'Instead of just giving us [the government] money, people need to go to jail,' Ford said in the book. 'I learn from my mistakes, and this was my first big one.'

Of course, we have noted a parade of legal settlements involving and guilty pleas and criminal convictions by  health care organizations, (or often just subsidiaries conveniently available to take the rap).  As we have noted, resulting fines may be just be treated as costs of doing business by health care leaders.  Almost never have the people who authorized, directed, or implemented wrong-doing almost never suffer negative consequences.

Instead, they may just continue to haunt health care and society at large.

Mr Scott's campaign web-site noted "mistakes were certainly made at Columbia/ HCA. As CEO I accept responsibility for what happened on my watch."

If only....

To conclude, as I have repeated seemingly infinitum, we will not deter unethical behavior by health care organizations until the people who authorize, direct or implement bad behavior fear some meaningfully negative consequences. Real health care reform needs to make health care leaders accountable, and especially accountable for the bad behavior that helped make them rich.

ADDENDUM (27 May, 2010) - see comments by Maggie Mahar on the Health Beat Blog.

Tuesday, May 25, 2010

Genzyme Settles

In late 2009, we posted about problems at a Genzyme plant that manufactured some fabulously expensive drugs, e.g. Cerezyme whose cost to patients approximated $160,000 a year.  We thought then that for a drug costing that much, the company ought to have figured out a conservative process to provide pure and unadulterated product.  In a later post we also why a company that could afford to make its CEO very rich could not afford to adequately maintain its manufacturing facilities.

Now Genzyme has reached a settlement with the US Food and Drug Administration (FDA) on the matter.  As reported by the Boston Globe,
Genzyme Corp will remain under federal oversight for the next seven to eight years as it works to fix quality-control problems that have bedeviled its Allston Landing plant for 15 months.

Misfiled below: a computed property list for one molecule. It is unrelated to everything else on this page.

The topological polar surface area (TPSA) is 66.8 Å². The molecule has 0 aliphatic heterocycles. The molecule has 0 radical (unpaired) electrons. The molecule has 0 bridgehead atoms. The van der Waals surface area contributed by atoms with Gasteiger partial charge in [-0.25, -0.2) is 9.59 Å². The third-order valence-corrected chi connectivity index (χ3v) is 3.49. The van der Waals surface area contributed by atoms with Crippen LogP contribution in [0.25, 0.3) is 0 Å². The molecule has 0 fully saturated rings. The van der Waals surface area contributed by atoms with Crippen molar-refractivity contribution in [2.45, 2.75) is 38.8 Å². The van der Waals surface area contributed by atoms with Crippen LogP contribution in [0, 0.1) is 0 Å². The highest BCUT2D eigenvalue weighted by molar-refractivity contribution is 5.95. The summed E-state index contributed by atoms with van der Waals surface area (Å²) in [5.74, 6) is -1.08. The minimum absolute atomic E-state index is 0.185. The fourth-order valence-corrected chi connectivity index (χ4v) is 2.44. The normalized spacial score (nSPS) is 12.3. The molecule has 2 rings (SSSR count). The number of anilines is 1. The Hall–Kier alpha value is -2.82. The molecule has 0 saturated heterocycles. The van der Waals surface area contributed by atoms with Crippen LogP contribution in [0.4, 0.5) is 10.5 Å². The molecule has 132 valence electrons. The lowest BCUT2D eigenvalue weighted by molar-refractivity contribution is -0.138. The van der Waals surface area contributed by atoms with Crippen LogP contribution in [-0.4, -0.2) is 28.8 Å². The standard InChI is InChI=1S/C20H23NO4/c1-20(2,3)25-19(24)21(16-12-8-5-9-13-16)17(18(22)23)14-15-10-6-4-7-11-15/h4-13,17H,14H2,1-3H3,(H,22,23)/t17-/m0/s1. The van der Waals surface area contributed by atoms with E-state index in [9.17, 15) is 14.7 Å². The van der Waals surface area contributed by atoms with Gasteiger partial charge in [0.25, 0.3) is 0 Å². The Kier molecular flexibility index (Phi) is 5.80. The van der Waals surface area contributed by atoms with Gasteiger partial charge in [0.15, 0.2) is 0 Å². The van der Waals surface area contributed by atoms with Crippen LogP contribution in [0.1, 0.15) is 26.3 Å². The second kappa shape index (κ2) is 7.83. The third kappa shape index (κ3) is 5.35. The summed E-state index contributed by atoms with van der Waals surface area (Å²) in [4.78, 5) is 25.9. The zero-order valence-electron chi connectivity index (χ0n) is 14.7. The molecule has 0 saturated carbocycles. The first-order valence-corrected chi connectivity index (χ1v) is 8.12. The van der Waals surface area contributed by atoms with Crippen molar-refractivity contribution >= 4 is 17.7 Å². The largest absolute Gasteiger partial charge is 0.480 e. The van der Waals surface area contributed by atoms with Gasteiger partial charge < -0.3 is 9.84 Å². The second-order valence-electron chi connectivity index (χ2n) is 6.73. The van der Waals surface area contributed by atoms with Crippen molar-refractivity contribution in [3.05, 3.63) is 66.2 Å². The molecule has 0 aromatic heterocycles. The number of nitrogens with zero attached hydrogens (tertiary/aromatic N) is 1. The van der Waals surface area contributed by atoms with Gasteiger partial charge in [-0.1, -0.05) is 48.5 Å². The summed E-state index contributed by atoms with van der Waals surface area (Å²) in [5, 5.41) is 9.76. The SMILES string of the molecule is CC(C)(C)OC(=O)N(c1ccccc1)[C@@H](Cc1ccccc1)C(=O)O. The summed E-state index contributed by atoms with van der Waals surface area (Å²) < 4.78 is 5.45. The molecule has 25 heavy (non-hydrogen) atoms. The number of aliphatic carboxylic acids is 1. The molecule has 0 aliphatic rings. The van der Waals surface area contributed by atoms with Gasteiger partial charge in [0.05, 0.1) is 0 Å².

The timetable was spelled out in a consent decree struck between Genzyme and the Food and Drug Administration.

Under its terms, Genzyme will pay a previously disclosed $175 million federal fine, the first in its 29-year history. The agreement, filed with the US District Court in Boston yesterday, is subject to court approval.

Although the company said last month that it expected to pay the $175 million fine, other terms of the consent decree were not known until yesterday. Among them, Genzyme agreed to move fill-finishing work for its domestic drug shipments out of the Allston site by November. The transfer of fill-finishing for overseas shipments will take place by Aug. 31, 2011.

Fill finishing is the process of pouring drugs into vials for shipments to hospitals and clinics, where they are administered to patients.

Late last year, inspectors found bits of steel, rubber, and fiber in some drugs during the fill-finishing process in Allston. The work will be moved to a Genzyme operation in Waterford, Ireland, and to subcontractors such as Hospira Inc., subject to approval by federal regulators.

The firm faces additional fines if it fails to meet FDA deadlines

In all, the Cambridge biotechnology giant will spend two to three years in remediation under the consent decree, and another five years under oversight by a third-party contractor, the Quantic Group, a Livingston, N.J., consulting firm focused on boosting manufacturing quality and safety.

Quantic will craft a remediation plan with Genzyme, and the company could be fined $15,000 a day for missing milestones.

So now Genzyme is marching in our parade of settlements.  While this settlement is of charges related to very fundamental violations, failure to manufacture pure and unadulterated drugs, in one important way its provisions seem similar to many other such settlements we have now seen.  The settlement fines the company as a whole, but results in no penalties for any individuals. 

As we have noted before, fines, even fines larger than this one, can be regarded just as a cost of doing business (especially when the business is very lucrative.  The company's 2010 proxy statement noted that even in 2009, when production was affected by the plant closure, "sales of Cerezyme were $793 million, compared with $1.2 billion in 2008. Sales of Fabrazyme were $431 million compared with $494 million in the previous year. So the company was fined $175 million for production problems with two drugs that brought in over $1.2 billion in revenue in 2009.)